Florida voters may get a say over casino gambling

TALLAHASSEE, Fla. (AP) — The Florida Supreme Court is signing off on a proposed constitutional amendment that would require voter approval for new casinos.

A divided court ruled 4-2 on Thursday that the amendment was not misleading and sticks to one subject. Backers of the amendment will still need to gather another 700,000 signatures to make the 2018 ballot.

The amendment is being pushed by gambling opponents who want to make sure that the Florida Legislature cannot approve casino gambling without voter approval. State legislators have considered proposals to expand casinos the last several years.

Two Supreme Court justices argued that the amendment was misleading because it is unclear how it would affect counties where voters have approved slot machines for local dog and horse tracks. That includes the counties of Broward and Miami-Dade.


TALLAHASSEE, Fla. (AP) — The Florida Supreme Court is approving the language of a proposed ballot initiative seeking to automatically restore voting rights for most felons once they complete their sentences.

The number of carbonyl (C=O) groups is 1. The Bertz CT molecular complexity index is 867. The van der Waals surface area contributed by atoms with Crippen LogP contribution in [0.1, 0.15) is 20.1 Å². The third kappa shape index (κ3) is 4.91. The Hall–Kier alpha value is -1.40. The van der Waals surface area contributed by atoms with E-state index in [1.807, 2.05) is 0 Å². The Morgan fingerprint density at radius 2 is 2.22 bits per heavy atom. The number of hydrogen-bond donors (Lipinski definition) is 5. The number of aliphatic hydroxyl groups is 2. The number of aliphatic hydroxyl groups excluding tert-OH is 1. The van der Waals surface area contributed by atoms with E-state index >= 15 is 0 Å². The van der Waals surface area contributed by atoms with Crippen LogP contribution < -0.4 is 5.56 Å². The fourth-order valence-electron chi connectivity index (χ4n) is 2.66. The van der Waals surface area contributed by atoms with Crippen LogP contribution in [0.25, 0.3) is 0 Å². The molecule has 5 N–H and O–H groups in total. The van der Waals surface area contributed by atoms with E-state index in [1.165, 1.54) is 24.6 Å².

The court ruled Thursday that the initiative can be put on the 2018 ballot with its current language. The effort, though, is still a long way from receiving enough signatures to be included on the ballot.

If it does make the ballot and at least 60 percent of voters approve, felons would have their voting rights restored once the finish their sentences, including probation or parole.

People who commit murder or felony sexual offenses wouldn’t be eligible for automatic voting rights restoration.

The group proposing the ballot initiative still needs to gather nearly 700,000 voter signatures.

FOLKSTON, Ga. (AP) — Firefighters are getting ready for a wildfire that’s burned 35 square miles (91 sq. kilometers) of public land near the Georgia-Florida state line to spread northward in the Okefenokee National Wildlife Refuge.

Leland Bass of the Georgia Forestry Commission said Thursday forecasters expect winds in the coming days to push the fire deeper into the refuge, where lightning sparked the blaze April 6. Firefighters have been fortifying fire breaks along the swamp edge in an effort to keep flames from spreading to nearby communities.

Crews are also working to protect structures inside the refuge. Bass said hoses and sprinklers have been set up around cabins in Stephen C. Foster State Park. And a 1927 home built by settlers on Chesser Island inside the swamp is being wrapped in fire-retardant material.